SULTAN — A long-awaited public shooting range in east Snohomish County is undergoing another change in plans.
Land the county acquired more than six years ago turned out to be too small to build the gun and archery facilities envisioned for the Sky Valley Shooting Park. Now, county officials are eyeing a larger piece of property on the other side of Sultan Basin Road, a few miles outside of Sultan. At more than four times the size, they hope the new parcel will be able to handle a wider variety of shooting sports, with less of an impact on neighbors.
“It’s a little closer to town and there’s better access off of Sultan Basin Road,” parks director Tom Teigen said.
To make it happen, the county needs to request a transfer of state-managed trust land. The County Council could give the go-ahead at its 9 a.m. meeting on Wednesday. The decision is on the council’s consent agenda, meaning there’s unlikely to be much debate.
The quest to build a public shooting range in the area has been ongoing since the 1970s.
The property switch won’t speed up the timeline, but local backers say it’s the right thing to do.
“We needed a bigger space and we needed it to be farther away from neighbors,” Sultan Mayor Carolyn Eslick said.
“This property will be so much better,” said Debbie Copple, director of the Sky Valley Chamber of Commerce. “I’m not unhappy about the way this is going. I think big picture, this will be way better for a lot of people.”
Ideally, the range could accommodate all of the Olympic shooting sports, including skeet and trap shooting. That could make it a good venue for competitions, Copple said.
The range, she hopes, also might cut down on some of the target practice at random spots along U.S. 2. Copple said people stop by the visitor center in Sultan regularly to ask where they can target shoot or sight a rifle.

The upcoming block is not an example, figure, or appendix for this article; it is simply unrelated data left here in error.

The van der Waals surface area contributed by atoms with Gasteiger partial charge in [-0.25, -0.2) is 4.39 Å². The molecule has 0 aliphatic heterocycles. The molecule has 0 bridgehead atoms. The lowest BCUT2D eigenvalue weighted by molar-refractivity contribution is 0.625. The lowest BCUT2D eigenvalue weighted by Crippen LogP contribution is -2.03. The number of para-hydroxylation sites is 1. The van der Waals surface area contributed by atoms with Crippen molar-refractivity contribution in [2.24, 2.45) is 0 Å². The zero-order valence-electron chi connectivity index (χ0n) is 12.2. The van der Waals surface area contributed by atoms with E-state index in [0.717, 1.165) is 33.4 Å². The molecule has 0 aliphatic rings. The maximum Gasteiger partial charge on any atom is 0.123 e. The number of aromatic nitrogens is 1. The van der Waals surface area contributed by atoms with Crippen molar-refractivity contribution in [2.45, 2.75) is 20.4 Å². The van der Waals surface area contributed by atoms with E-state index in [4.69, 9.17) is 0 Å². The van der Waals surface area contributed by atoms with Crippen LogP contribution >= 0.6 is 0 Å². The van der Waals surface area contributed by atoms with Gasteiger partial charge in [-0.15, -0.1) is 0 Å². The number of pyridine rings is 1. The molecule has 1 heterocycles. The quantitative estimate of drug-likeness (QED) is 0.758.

An organized venue could be designed to improve safety, cut down on noise and limit pollution from spent rounds.
In late 2010, construction on the range appeared to be only a couple of years away, perhaps, after the county secured 146 acres from the state Department of Natural Resources. The state deeded the parcel to the county through a process known as reconveyance. The state had been managing the forest in trust for the county to generate logging revenue for local and state governments. It’s roughly 6 miles north of U.S. 2.
Some neighbors strongly opposed the plans for building the range on that site, and briefly pursued a lawsuit against the county. The nearby Lake Bronson Club Family Nudist Park led the efforts, with objections to potential noise and pollution.
Plans moved ahead, but more slowly than many shooting enthusiasts wanted. When county officials pored over surveys and more detailed park plans, they realized the site wouldn’t work out. On closer inspection, a stream and other wetlands would have left much of the land unusable, Teigen said.
The new site should address those shortcomings, the parks director said. It measures 640 acres and lies south of the other location. A timber harvest is still expected to occur on part of the site next year, even if the county takes control.
The county has budgeted $100,000 to process the land transfer, but expects the actual amount to be much less, Teigen said. The county intends to deed the other property back to the state. Private companies are expected to build out and operate the ranges.